The Los Angeles Aqueduct turned 100 on November 5, and the city has been partying hard. In a performance-art piece designed by Lauren Bon and Metabolic Studios, 100 mules plus their handlers walked along the 240 miles of the aqueduct from the Eastern Sierras to its terminus at The Cascades. The Natural History Museum of Los Angeles County staged a special exhibit to honor the centennial. And Department of Water and Power (LADWP) employees reenacted the opening of the Cascades’ spill gates, accompanied by descendants of Los Angeles Aqueduct Engineer William Mulholland.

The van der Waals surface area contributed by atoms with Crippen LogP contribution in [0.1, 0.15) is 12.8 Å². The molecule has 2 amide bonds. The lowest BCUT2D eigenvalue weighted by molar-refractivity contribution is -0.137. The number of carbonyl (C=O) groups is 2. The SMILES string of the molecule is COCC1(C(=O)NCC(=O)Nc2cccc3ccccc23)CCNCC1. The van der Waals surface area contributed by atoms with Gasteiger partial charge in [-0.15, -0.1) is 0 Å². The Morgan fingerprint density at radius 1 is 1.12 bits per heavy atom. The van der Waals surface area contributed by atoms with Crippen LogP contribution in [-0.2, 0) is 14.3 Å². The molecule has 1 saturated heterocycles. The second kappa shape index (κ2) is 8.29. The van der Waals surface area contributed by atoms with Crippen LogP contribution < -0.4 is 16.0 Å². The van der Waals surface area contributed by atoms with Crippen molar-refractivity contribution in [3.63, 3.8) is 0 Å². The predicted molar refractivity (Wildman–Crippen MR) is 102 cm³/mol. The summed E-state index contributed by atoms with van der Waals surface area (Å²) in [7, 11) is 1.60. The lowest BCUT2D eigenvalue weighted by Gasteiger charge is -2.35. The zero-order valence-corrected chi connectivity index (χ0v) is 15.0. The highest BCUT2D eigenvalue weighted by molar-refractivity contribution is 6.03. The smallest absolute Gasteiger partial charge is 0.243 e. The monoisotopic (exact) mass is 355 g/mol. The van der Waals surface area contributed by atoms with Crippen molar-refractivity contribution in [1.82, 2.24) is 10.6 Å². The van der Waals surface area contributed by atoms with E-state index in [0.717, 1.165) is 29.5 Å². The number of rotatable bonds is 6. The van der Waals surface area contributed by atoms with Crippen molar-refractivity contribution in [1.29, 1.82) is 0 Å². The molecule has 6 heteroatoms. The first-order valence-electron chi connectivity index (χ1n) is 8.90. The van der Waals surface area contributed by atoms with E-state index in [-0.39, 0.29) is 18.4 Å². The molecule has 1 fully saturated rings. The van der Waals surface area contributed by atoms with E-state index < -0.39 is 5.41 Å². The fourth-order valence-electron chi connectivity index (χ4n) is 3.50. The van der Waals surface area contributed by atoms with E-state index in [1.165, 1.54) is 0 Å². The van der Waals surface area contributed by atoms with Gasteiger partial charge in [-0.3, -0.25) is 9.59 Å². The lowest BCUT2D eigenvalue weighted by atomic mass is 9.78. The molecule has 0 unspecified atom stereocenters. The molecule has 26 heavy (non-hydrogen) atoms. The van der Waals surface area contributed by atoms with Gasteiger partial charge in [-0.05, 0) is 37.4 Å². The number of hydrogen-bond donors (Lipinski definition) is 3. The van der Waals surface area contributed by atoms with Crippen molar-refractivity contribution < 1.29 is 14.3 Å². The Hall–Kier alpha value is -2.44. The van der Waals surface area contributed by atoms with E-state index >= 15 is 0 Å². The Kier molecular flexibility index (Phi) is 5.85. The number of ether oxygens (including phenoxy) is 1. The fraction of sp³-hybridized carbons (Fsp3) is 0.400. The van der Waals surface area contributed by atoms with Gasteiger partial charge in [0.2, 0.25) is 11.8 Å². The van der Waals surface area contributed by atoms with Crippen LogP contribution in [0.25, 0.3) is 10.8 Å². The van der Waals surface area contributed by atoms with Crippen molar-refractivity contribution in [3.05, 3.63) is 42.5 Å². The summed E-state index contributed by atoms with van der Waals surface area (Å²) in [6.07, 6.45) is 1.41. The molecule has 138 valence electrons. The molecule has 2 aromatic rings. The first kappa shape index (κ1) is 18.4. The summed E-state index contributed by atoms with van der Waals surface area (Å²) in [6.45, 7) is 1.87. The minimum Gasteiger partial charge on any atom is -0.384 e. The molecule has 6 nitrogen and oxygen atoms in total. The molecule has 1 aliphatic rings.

Amidst all the excitement over the Los Angeles Aqueduct’s 100th anniversary, we should point out that not every engineering marvel related to William Mulholland’s masterpiece was completed. As displayed in the recently-closed show, Never Built Los Angeles, co-curated by this author and Greg Goldin, city officials and architect George A. Howard had planned a 220-foot-tall memorial to the aqueduct, located in the center of Exposition Park’s Rose Garden. Consisting of a fluted, classical column with a fresco-clad base, the memorial would be topped by a statue of “Miss Los Angeles,” who would continuously pour water into a moat below. Genius. Unfortunately World War I put a stop to the plan, and a modest fountain and lily pond, built in 1921, now stand on the spot.